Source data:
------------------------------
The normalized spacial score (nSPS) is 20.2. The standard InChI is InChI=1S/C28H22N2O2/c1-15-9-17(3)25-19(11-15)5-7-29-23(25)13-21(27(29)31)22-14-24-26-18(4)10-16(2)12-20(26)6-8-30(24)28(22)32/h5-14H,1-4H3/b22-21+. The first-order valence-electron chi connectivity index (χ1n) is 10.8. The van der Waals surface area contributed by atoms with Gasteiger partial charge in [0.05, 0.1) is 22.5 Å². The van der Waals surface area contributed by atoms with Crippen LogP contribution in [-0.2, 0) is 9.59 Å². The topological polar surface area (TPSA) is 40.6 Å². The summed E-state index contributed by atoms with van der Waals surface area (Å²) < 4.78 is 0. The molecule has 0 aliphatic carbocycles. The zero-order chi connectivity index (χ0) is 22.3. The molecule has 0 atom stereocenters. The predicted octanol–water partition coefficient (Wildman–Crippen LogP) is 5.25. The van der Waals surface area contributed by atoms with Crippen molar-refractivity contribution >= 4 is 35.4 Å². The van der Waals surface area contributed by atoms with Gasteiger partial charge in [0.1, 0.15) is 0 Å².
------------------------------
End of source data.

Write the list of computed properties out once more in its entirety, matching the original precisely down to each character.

The normalized spacial score (nSPS) is 20.2. The standard InChI is InChI=1S/C28H22N2O2/c1-15-9-17(3)25-19(11-15)5-7-29-23(25)13-21(27(29)31)22-14-24-26-18(4)10-16(2)12-20(26)6-8-30(24)28(22)32/h5-14H,1-4H3/b22-21+. The first-order valence-electron chi connectivity index (χ1n) is 10.8. The van der Waals surface area contributed by atoms with Gasteiger partial charge in [0.05, 0.1) is 22.5 Å². The van der Waals surface area contributed by atoms with Crippen LogP contribution in [-0.2, 0) is 9.59 Å². The topological polar surface area (TPSA) is 40.6 Å². The summed E-state index contributed by atoms with van der Waals surface area (Å²) < 4.78 is 0. The molecule has 0 aliphatic carbocycles. The zero-order chi connectivity index (χ0) is 22.3. The molecule has 0 atom stereocenters. The predicted octanol–water partition coefficient (Wildman–Crippen LogP) is 5.25. The van der Waals surface area contributed by atoms with Crippen molar-refractivity contribution >= 4 is 35.4 Å². The van der Waals surface area contributed by atoms with Gasteiger partial charge in [0.1, 0.15) is 0 Å².